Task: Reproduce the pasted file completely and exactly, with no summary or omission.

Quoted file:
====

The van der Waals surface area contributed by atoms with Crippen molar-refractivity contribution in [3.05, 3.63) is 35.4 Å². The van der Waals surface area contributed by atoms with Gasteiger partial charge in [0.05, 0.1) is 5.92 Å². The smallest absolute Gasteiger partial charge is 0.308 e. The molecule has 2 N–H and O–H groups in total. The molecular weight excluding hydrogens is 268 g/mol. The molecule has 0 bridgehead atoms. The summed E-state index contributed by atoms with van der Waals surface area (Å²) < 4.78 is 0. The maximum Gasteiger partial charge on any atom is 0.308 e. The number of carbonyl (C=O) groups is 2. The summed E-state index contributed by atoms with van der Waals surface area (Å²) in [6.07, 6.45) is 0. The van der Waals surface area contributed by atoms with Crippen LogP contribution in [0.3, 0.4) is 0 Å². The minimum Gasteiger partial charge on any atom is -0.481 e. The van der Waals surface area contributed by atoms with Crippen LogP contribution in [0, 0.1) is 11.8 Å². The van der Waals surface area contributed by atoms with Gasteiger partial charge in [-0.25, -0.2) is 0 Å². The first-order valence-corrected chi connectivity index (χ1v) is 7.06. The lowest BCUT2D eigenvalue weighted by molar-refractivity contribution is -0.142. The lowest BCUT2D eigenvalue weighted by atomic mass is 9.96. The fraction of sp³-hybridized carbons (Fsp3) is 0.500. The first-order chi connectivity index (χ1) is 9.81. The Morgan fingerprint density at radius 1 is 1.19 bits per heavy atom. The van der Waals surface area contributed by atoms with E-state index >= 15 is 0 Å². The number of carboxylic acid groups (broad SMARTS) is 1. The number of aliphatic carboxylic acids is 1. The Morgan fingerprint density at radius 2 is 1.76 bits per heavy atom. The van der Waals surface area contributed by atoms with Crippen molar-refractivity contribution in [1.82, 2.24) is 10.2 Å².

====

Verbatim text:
The van der Waals surface area contributed by atoms with Crippen molar-refractivity contribution in [3.05, 3.63) is 35.4 Å². The van der Waals surface area contributed by atoms with Gasteiger partial charge in [0.05, 0.1) is 5.92 Å². The smallest absolute Gasteiger partial charge is 0.308 e. The molecule has 2 N–H and O–H groups in total. The molecular weight excluding hydrogens is 268 g/mol. The molecule has 0 bridgehead atoms. The summed E-state index contributed by atoms with van der Waals surface area (Å²) < 4.78 is 0. The maximum Gasteiger partial charge on any atom is 0.308 e. The number of carbonyl (C=O) groups is 2. The summed E-state index contributed by atoms with van der Waals surface area (Å²) in [6.07, 6.45) is 0. The van der Waals surface area contributed by atoms with Crippen LogP contribution in [0.3, 0.4) is 0 Å². The minimum Gasteiger partial charge on any atom is -0.481 e. The van der Waals surface area contributed by atoms with Crippen LogP contribution in [0, 0.1) is 11.8 Å². The van der Waals surface area contributed by atoms with Gasteiger partial charge in [-0.25, -0.2) is 0 Å². The first-order valence-corrected chi connectivity index (χ1v) is 7.06. The lowest BCUT2D eigenvalue weighted by molar-refractivity contribution is -0.142. The lowest BCUT2D eigenvalue weighted by atomic mass is 9.96. The fraction of sp³-hybridized carbons (Fsp3) is 0.500. The first-order chi connectivity index (χ1) is 9.81. The Morgan fingerprint density at radius 1 is 1.19 bits per heavy atom. The van der Waals surface area contributed by atoms with E-state index >= 15 is 0 Å². The number of carboxylic acid groups (broad SMARTS) is 1. The number of aliphatic carboxylic acids is 1. The Morgan fingerprint density at radius 2 is 1.76 bits per heavy atom. The van der Waals surface area contributed by atoms with Crippen molar-refractivity contribution in [1.82, 2.24) is 10.2 Å².